• Hormone production– The internal testicle may make too much female hormone and result in ‘Male Feminisation Syndrome’ which results in female traits such as enlarged breasts. Other dogs may do the opposite and produce excessive amounts of male hormone which can lead to prostate disease and anal gland disease.
  • Behavioural issues – Some behavioural issues can be associated with excess hormone production. This can vary between excessive aggression, being attractive to male dogs, urine marking and so on.

How do you fix canine cryptorchidism?

Surgery (also known as neutering, desexing or castration) is the safest way to fix cryptorchidism.

The surgery involves the removal of both testicles under general anaesthetic.

In normal dog’s whose testicles are both descended into the scrotum, desexing is a routine surgery where both testicles are removed via single incision. In a cryptorchid dog, the misplaced testicle is removed in a similar procedure however these dog’s often have multiple incision sites as access to the retained testicle may be made through an incision in the groin area or through the abdominal wall instead, depending on the retained testicle’s location.

Surgery can be complicated because the undescended testicle must be located first and they are often much smaller in size. Locating the retained testicle may be done using ultrasound, x-rays, or exploratory surgery (a procedure which involves opening the abdominal cavity where the surgeon inspects various areas of abdomen for the retained testicle, as the location of the undescended testicle can be anywhere in the area between the scrotum and the kidneys.

What is the recovery and management like after surgery of a cryptorchid dog?

After the procedure, recovery typically takes 10-14 days.

It is beneficial to limit the dog’s activity to aid in the reduction of swelling as much as possible. Dogs may wear an Elizabethan collar or cone to prevent them from licking their surgery site which needs to remain clean and dry.

The incision site should be checked daily for swelling or redness and the scrotal sac monitored for any swelling or bruising.

If you’re looking for a local vet that cares, we can help support you and your dog, or pet, throughout their life. Book an appointment online today.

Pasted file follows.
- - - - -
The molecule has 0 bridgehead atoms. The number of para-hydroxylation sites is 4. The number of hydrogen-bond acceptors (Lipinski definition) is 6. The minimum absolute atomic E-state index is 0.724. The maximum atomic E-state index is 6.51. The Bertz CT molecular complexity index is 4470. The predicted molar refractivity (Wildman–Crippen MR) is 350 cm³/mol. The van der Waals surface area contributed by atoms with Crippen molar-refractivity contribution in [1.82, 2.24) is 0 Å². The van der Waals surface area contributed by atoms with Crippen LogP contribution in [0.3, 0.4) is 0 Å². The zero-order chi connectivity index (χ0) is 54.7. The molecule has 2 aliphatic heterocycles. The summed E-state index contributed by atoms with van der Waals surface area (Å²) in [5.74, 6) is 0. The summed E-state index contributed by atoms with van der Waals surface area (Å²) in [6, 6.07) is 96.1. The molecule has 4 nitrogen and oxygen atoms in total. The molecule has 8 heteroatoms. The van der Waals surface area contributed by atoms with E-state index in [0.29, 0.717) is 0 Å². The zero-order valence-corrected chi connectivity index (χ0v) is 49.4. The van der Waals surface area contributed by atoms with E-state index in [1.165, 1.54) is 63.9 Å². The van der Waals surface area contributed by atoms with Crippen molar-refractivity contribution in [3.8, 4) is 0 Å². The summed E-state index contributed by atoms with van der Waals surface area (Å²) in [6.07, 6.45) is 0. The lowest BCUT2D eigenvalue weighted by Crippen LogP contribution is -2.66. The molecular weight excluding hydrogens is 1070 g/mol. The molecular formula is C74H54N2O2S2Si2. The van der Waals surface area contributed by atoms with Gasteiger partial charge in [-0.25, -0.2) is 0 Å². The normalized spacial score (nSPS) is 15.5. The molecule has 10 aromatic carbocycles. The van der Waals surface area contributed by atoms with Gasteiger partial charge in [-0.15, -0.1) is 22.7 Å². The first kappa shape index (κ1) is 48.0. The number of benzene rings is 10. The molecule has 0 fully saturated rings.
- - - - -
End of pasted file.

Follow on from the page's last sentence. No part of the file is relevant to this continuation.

What causes Canine Cryptorchidism?

The exact cause of Canine Cryptorchidism is unknown; however, it is theorized that this condition is genetic in nature.

What breeds can be affected by Canine Cryptorchidism?

It can occur in all breeds including Bulldogs, Collies, Schnauzers, Huskies etc however, toy breeds such as Poodles, Pomeranians, Chihuahuas and Yorkshire Terriers are often at a higher risk.

What are the signs of Canine Cryptorchidism

This condition is rarely associated with symptoms unless a complication develops. In its early stages, a single retained testicle is significantly smaller than the other normal testicle.

How do Vets Diagnose Canine Cryptorchidism?

Cryptorchidism is generally diagnosed following a physical exam, but a family history can assist with a diagnosis.
Sometimes an abdominal ultrasound, x-ray or exploratory surgery may be performed to locate the testicle.

Is my dog at risk from canine cryptorchidism if his testicles don’t drop?

Medically there are a number of concerns vets may have if your dog’s testicle(s) don’t descend, including Testicular Torsion, Cancers, Hormone production and Behavioural issues.

How do you fix canine cryptorchidism?

Surgery (also known as neutering, desexing or castration) is the safest way to fix cryptorchidism.

What is the recovery and management like after surgery of a cryptorchid dog?

After the procedure, recovery typically takes 10-14 days. The dog should wear a protective collar and the incision site should be checked daily.